- Employment: Job growth remained strong in November with the addition of 263,000 new jobs after adding 284,000 (revised) new jobs in October. Monthly job growth has averaged 392,000 thus far in 2022, compared with 562,000 per month in 2021. Despite federal interest-rate hikes aimed at slowing the economy and inflation, there is little evidence that the supply of labor is peaking. In November, the unemployment rate was unchanged at 3.7% and has remained in the range of 3.5%-3.7% since March. The number of unemployed persons was essentially unchanged at 6.0 million. Both the unemployment rate and the number of unemployed persons are in line with their levels prior to the coronavirus pandemic (3.5% and 5.7 million, respectively, in February 2020). Among the unemployed, the number of workers who permanently lost their jobs rose by 127,000 to 1.4 million in November (1.9 million in November 2021). The labor force participation rate dipped 0.1 percentage point to 62.1% in November (61.9% a year earlier). The employment-population ratio decreased by 0.1 percentage point to 59.9% in November (59.5% in November 2021). In November, average hourly earnings increased by $0.18 to $32.82. Over the past 12 months ended in November, average hourly earnings rose by 5.1% (average hourly earnings in November 2021 were $31.23). The average workweek decreased by 0.1 hour to 34.4 hours in November, down from 34.8 hours in November 2021.
- There were 225,000 initial claims for unemployment insurance for the week ended December 24, 2022. During the same period, the total number of workers receiving unemployment insurance was 1,710,000. Over the course of the year, initial weekly claims moved up and down, but generally remained within a range of 166,000-261,000. By comparison, there were 211,000 initial claims for unemployment insurance for the week ended December 25, and the total number of claims paid was 1,805,000.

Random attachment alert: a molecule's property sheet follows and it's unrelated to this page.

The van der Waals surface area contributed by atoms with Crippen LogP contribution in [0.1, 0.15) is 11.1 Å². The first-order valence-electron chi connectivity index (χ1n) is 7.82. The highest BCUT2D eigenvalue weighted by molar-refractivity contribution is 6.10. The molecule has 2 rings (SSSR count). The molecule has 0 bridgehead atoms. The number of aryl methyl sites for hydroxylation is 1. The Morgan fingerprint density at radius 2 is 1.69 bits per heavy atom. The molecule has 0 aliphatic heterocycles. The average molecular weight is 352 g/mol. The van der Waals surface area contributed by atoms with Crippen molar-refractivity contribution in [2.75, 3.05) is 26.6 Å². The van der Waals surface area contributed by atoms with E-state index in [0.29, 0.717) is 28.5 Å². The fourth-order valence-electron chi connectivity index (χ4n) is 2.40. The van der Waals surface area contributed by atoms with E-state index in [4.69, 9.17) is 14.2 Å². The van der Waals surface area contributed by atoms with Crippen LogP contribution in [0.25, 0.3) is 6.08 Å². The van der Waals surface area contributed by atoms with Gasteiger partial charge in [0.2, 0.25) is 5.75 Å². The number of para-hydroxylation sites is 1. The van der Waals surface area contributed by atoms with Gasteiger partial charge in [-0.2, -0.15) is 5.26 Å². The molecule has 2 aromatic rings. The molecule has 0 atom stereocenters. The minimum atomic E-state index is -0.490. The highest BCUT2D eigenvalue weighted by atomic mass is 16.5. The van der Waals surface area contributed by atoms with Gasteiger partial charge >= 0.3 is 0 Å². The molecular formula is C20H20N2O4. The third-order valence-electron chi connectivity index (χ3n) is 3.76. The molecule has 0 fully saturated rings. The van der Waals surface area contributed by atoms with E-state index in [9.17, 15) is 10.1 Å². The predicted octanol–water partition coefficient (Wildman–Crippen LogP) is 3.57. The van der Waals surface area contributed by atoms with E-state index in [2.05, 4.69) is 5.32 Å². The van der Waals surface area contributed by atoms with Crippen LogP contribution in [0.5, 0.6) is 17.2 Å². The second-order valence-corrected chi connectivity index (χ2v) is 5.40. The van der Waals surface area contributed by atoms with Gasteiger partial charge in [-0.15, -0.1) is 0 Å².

- FOMC/interest rates: The Federal Open Market Committee met in December and increased the target range for the federal funds rate 50 basis points to 4.25%-4.50%. In support of its decision, the FOMC noted that inflation levels remain elevated due to supply and demand imbalances related to the pandemic, higher food and energy prices, broader price pressures, and the ongoing Russia/Ukraine war.
- GDP/budget: The economy, as measured by gross domestic product, accelerated at an annual rate of 3.2% in the third quarter. GDP declined in the first and second quarters, 1.6% and 0.6%, respectively. Consumer spending, as measured by the personal consumption expenditures index, rose 2.3% in the third quarter, marginally higher than in the second quarter (2.0%) and the first quarter (1.3%). Spending on services rose 3.7% in the third quarter compared with a 4.6% increase in the second quarter. Consumer spending on goods actually decreased 0.4% in the third quarter. Fixed investment fell 3.5% in the third quarter (-5.0% in the second quarter), pulled lower by a 27.1% drop in residential fixed investment. Nonresidential (business) fixed investment rose 6.2% in the third quarter. Exports rose 14.6% in the third quarter, compared with a 13.8% increase in the previous quarter. Imports, which are a negative in the calculation of GDP, fell 7.3% in the third quarter, after advancing 2.2% in the second quarter. Consumer prices increased 4.3% in the third quarter (6.5% in the second quarter). Excluding food and energy, consumer prices advanced 4.6% in the third quarter (7.1% in the second quarter).